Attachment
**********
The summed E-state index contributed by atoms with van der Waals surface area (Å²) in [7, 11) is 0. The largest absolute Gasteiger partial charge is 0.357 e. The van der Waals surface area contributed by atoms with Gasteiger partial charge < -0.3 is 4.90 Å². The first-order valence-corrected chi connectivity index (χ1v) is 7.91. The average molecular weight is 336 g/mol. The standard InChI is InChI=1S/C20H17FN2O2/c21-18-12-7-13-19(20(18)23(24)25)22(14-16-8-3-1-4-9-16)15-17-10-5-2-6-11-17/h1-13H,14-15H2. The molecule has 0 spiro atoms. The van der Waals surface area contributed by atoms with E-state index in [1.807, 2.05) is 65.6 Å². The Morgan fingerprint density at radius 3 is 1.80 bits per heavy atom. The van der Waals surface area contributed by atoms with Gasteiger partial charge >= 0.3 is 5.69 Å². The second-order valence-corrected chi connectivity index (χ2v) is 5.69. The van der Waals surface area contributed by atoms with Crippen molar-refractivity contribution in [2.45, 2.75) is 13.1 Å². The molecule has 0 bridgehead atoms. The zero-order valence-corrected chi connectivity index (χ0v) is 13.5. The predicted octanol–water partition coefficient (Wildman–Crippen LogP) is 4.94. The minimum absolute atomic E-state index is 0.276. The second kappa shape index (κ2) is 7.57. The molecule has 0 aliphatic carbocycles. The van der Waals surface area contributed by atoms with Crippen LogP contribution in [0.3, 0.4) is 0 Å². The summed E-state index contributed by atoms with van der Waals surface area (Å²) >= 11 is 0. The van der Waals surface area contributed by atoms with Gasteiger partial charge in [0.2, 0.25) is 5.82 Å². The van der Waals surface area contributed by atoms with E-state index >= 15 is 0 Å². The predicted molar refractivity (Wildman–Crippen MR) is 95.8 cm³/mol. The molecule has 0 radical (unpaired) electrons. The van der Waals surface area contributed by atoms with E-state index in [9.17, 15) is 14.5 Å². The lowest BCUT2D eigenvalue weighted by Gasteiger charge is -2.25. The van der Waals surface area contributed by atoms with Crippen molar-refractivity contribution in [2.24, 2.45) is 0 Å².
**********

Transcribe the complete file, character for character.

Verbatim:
The summed E-state index contributed by atoms with van der Waals surface area (Å²) in [7, 11) is 0. The largest absolute Gasteiger partial charge is 0.357 e. The van der Waals surface area contributed by atoms with Gasteiger partial charge < -0.3 is 4.90 Å². The first-order valence-corrected chi connectivity index (χ1v) is 7.91. The average molecular weight is 336 g/mol. The standard InChI is InChI=1S/C20H17FN2O2/c21-18-12-7-13-19(20(18)23(24)25)22(14-16-8-3-1-4-9-16)15-17-10-5-2-6-11-17/h1-13H,14-15H2. The molecule has 0 spiro atoms. The van der Waals surface area contributed by atoms with E-state index in [1.807, 2.05) is 65.6 Å². The Morgan fingerprint density at radius 3 is 1.80 bits per heavy atom. The van der Waals surface area contributed by atoms with Gasteiger partial charge >= 0.3 is 5.69 Å². The second-order valence-corrected chi connectivity index (χ2v) is 5.69. The van der Waals surface area contributed by atoms with Crippen molar-refractivity contribution in [2.45, 2.75) is 13.1 Å². The molecule has 0 bridgehead atoms. The zero-order valence-corrected chi connectivity index (χ0v) is 13.5. The predicted octanol–water partition coefficient (Wildman–Crippen LogP) is 4.94. The minimum absolute atomic E-state index is 0.276. The second kappa shape index (κ2) is 7.57. The molecule has 0 aliphatic carbocycles. The van der Waals surface area contributed by atoms with Crippen LogP contribution in [0.3, 0.4) is 0 Å². The summed E-state index contributed by atoms with van der Waals surface area (Å²) >= 11 is 0. The van der Waals surface area contributed by atoms with Gasteiger partial charge in [0.2, 0.25) is 5.82 Å². The van der Waals surface area contributed by atoms with E-state index >= 15 is 0 Å². The predicted molar refractivity (Wildman–Crippen MR) is 95.8 cm³/mol. The molecule has 0 radical (unpaired) electrons. The van der Waals surface area contributed by atoms with E-state index in [9.17, 15) is 14.5 Å². The lowest BCUT2D eigenvalue weighted by Gasteiger charge is -2.25. The van der Waals surface area contributed by atoms with Crippen molar-refractivity contribution in [2.24, 2.45) is 0 Å².